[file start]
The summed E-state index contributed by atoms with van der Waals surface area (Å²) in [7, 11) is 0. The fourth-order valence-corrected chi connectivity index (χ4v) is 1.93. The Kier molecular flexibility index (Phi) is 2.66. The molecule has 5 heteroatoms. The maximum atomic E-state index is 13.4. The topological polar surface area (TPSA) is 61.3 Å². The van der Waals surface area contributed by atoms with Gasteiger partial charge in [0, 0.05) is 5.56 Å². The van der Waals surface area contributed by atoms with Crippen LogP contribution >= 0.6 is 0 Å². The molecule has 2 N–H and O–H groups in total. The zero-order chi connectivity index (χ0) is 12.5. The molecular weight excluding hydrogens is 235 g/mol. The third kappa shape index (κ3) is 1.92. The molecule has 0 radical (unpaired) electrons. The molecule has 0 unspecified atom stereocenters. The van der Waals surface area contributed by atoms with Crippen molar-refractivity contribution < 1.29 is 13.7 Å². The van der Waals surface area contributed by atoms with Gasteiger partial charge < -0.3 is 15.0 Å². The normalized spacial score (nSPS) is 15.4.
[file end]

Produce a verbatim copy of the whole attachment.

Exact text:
The summed E-state index contributed by atoms with van der Waals surface area (Å²) in [7, 11) is 0. The fourth-order valence-corrected chi connectivity index (χ4v) is 1.93. The Kier molecular flexibility index (Phi) is 2.66. The molecule has 5 heteroatoms. The maximum atomic E-state index is 13.4. The topological polar surface area (TPSA) is 61.3 Å². The van der Waals surface area contributed by atoms with Gasteiger partial charge in [0, 0.05) is 5.56 Å². The van der Waals surface area contributed by atoms with Crippen LogP contribution >= 0.6 is 0 Å². The molecule has 2 N–H and O–H groups in total. The zero-order chi connectivity index (χ0) is 12.5. The molecular weight excluding hydrogens is 235 g/mol. The third kappa shape index (κ3) is 1.92. The molecule has 0 radical (unpaired) electrons. The molecule has 0 unspecified atom stereocenters. The van der Waals surface area contributed by atoms with Crippen molar-refractivity contribution < 1.29 is 13.7 Å². The van der Waals surface area contributed by atoms with Gasteiger partial charge < -0.3 is 15.0 Å². The normalized spacial score (nSPS) is 15.4.